By Cal Ripken Jr.
Let the players play and the coaches coach !
Perhaps you played a particular sport at a high level and hope to pass that knowledge on to your
children. By all means do it. But remember, there is a time and a place for everything. Your kids are
tuned into your voice, so if a play is going on during a game and you are shouting instructions, your
child is going to hear them. What do you think is going to happen if the coaches and other parents
are shouting as well? Maybe you all are shouting the same instructions or maybe you are shouting
three different sets of instructions.
On the field, when the game is being played, the players should be listening to their coaches – for
better or worse. Otherwise they may do something that disrupts the team, and as they get older
they may not respect or listen to their coaches the way that they should. It's okay when you are
playing in the backyard at home or watching a game together on television to point out different
methods of doing certain things on a ball field. Those are great teachable moments that allow
parents and kids to bond through sports. But, when the game starts, the coach is the designated
authority figure, and it's important for kids to understand the importance of respecting and listening
to those in positions of authority as they grow up.
Stay out of the dugout or bench areas - The dugout or bench area is for the team and the coaches.
It's a place where they go to listen, observe, support their teammates, be taught and unite as a
group. Give them their space and let them become a team. This area is the coach's domain.
Sometimes things need to be said to athletes of all ages that are not necessarily what parents want
to hear. Sometimes kids say things that parents don't want to hear.And sometimes, coaches must
have brutally honest conversations with players or about players that they should be able to have
without worrying about who is standing next to them listening.
Make sure your kids have everything they need – equipment, water, sun screen, sports drinks and
so on with them on the bench before the game starts. From that point on, they are part of the
team. You are there to support them, but not to take care of them. They need to understand the
necessity of managing their equipment, paying attention to what is happening on the field,
supporting their teammates and giving their undivided attention to their coaches. These are the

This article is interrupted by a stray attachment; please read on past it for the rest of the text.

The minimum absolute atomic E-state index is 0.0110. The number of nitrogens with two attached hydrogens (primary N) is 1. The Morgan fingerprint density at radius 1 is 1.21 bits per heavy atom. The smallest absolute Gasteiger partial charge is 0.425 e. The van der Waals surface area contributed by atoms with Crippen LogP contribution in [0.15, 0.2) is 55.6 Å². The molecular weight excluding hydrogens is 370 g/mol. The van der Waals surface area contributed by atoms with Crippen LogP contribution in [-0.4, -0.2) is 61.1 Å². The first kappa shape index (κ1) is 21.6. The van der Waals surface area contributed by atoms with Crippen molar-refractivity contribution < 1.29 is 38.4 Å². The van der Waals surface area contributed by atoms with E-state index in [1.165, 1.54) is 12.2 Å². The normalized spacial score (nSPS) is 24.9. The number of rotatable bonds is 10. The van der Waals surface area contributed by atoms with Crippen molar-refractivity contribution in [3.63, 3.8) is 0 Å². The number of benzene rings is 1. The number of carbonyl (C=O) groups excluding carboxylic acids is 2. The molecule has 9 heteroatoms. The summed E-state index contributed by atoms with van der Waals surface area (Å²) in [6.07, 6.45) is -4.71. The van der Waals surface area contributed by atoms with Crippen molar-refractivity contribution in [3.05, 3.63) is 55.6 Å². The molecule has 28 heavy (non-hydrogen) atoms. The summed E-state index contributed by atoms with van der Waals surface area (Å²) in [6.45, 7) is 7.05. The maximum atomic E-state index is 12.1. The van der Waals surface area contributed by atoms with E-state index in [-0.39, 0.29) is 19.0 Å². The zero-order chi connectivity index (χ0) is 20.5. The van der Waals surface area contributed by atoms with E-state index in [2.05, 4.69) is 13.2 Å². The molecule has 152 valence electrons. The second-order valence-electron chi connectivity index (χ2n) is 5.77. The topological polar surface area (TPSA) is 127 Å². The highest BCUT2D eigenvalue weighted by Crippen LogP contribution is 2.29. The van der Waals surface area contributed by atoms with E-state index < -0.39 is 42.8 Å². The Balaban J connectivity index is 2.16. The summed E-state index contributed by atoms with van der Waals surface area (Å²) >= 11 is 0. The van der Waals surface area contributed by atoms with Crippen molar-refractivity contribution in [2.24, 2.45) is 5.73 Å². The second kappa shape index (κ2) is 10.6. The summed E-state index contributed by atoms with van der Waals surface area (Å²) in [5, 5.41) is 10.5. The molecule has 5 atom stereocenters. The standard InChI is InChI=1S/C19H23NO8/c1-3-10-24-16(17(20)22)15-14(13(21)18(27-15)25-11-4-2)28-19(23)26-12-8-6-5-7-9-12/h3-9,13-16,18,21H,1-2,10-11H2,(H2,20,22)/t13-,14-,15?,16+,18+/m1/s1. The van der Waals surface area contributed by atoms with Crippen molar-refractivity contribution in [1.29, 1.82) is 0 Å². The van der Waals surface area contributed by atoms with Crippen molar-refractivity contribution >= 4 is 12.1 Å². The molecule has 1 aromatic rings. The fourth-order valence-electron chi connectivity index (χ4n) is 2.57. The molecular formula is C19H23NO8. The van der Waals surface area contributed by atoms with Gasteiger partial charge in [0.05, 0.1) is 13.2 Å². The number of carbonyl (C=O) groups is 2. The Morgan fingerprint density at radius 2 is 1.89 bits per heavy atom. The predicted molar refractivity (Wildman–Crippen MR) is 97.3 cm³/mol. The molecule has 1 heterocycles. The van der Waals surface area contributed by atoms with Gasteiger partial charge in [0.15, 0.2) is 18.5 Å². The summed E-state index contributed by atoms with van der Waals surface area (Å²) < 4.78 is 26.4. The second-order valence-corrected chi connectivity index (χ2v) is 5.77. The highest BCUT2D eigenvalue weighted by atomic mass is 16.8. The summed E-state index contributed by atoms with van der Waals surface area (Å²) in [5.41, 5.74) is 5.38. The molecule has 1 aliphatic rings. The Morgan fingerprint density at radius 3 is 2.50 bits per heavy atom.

responsibilities that come with being on a team, and understanding them is an important part of the
maturing process. It is not only inappropriate for parents to be walking in and out of the bench area
with snacks, ice towels, sun screen and drinks, but also it causes confusion and really hinders a
coach's ability to communicate successfully with his or her team.
If you really feel that there is an urgent need for you to talk to your child or to give him or her
something, wait until there is a stoppage in play and ask the kid to come and see you, making sure
that he or she is back on the bench before play starts up again. Remember, there is going to be a
day in the future when you can't be there to do everything for your child. The time to begin
preparing for that day is now. He or she has the team to depend on when something goes wrong or
when a need arises.
Teach your kids to respect the coaches - Coaches are educators, plain and simple. Just like a
teacher, a good coach is someone a child is going to look up to and potentially remember for the
rest of his or her life.Because kids generally enjoy sports and look forward to their games and
practices, they may remember all of their coaches – good and bad. While it's okay to teach your
way at home in the backyard, remind your child that when he or she is on the field the coach is the
boss. Your kids should go to practice understanding that they will try their best at all times to do
what the coach asks of them – even if it's different from what Mom or Dad says. Nothing turns a
coach off more than a kid who says, "My Dad says I should do it this way." Enough comments like
that from kids will drive an adult out of coaching altogether, which is not healthy at a time when it is
hard for youth leagues to find truly committed coaches.
I doubt that many parents would send their kids to school without teaching them to respect the
teacher. There may be more than one way to solve a math problem, but imagine what would
happen if a kid refused to perform a task that was being taught to the entire class because mom or
dad said to do it a different way. There are great coaches out there who have so much to offer kids
and many instances of successful adults citing coaches as the most important influences in their
lives. Because of the time they are committing and the impact they can have on your children, they
deserve the respect of you and your kids.
So make sure you give them – and your children – the space they need to be successful.
Ripken Baseball - Parents & Coaches Clipboard
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